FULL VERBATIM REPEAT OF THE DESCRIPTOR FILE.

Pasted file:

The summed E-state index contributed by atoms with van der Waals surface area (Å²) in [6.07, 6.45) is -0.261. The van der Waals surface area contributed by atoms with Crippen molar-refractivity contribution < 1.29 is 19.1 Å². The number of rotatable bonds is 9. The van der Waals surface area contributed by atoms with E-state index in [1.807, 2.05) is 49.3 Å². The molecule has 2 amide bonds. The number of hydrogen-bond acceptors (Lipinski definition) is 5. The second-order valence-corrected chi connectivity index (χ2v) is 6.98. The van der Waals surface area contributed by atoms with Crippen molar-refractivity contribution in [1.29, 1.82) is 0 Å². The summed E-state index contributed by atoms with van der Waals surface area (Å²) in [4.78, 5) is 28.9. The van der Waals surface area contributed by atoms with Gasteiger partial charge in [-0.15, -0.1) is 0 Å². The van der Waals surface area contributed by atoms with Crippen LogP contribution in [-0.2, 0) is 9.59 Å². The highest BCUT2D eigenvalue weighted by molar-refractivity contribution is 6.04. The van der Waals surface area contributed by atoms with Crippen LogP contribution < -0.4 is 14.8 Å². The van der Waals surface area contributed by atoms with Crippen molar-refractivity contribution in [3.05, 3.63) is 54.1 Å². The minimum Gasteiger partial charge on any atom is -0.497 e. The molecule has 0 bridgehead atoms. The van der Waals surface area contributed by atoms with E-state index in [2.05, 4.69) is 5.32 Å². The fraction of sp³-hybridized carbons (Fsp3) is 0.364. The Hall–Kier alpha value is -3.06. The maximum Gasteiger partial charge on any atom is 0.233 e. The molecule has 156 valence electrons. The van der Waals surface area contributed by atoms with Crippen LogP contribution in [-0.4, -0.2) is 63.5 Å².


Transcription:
The summed E-state index contributed by atoms with van der Waals surface area (Å²) in [6.07, 6.45) is -0.261. The van der Waals surface area contributed by atoms with Crippen molar-refractivity contribution < 1.29 is 19.1 Å². The number of rotatable bonds is 9. The van der Waals surface area contributed by atoms with E-state index in [1.807, 2.05) is 49.3 Å². The molecule has 2 amide bonds. The number of hydrogen-bond acceptors (Lipinski definition) is 5. The second-order valence-corrected chi connectivity index (χ2v) is 6.98. The van der Waals surface area contributed by atoms with Crippen molar-refractivity contribution in [1.29, 1.82) is 0 Å². The summed E-state index contributed by atoms with van der Waals surface area (Å²) in [4.78, 5) is 28.9. The van der Waals surface area contributed by atoms with Gasteiger partial charge in [-0.15, -0.1) is 0 Å². The van der Waals surface area contributed by atoms with Crippen LogP contribution in [-0.2, 0) is 9.59 Å². The highest BCUT2D eigenvalue weighted by molar-refractivity contribution is 6.04. The van der Waals surface area contributed by atoms with Crippen LogP contribution < -0.4 is 14.8 Å². The van der Waals surface area contributed by atoms with Crippen molar-refractivity contribution in [3.05, 3.63) is 54.1 Å². The minimum Gasteiger partial charge on any atom is -0.497 e. The molecule has 0 bridgehead atoms. The van der Waals surface area contributed by atoms with E-state index in [2.05, 4.69) is 5.32 Å². The fraction of sp³-hybridized carbons (Fsp3) is 0.364. The Hall–Kier alpha value is -3.06. The maximum Gasteiger partial charge on any atom is 0.233 e. The molecule has 156 valence electrons. The van der Waals surface area contributed by atoms with Crippen LogP contribution in [-0.4, -0.2) is 63.5 Å².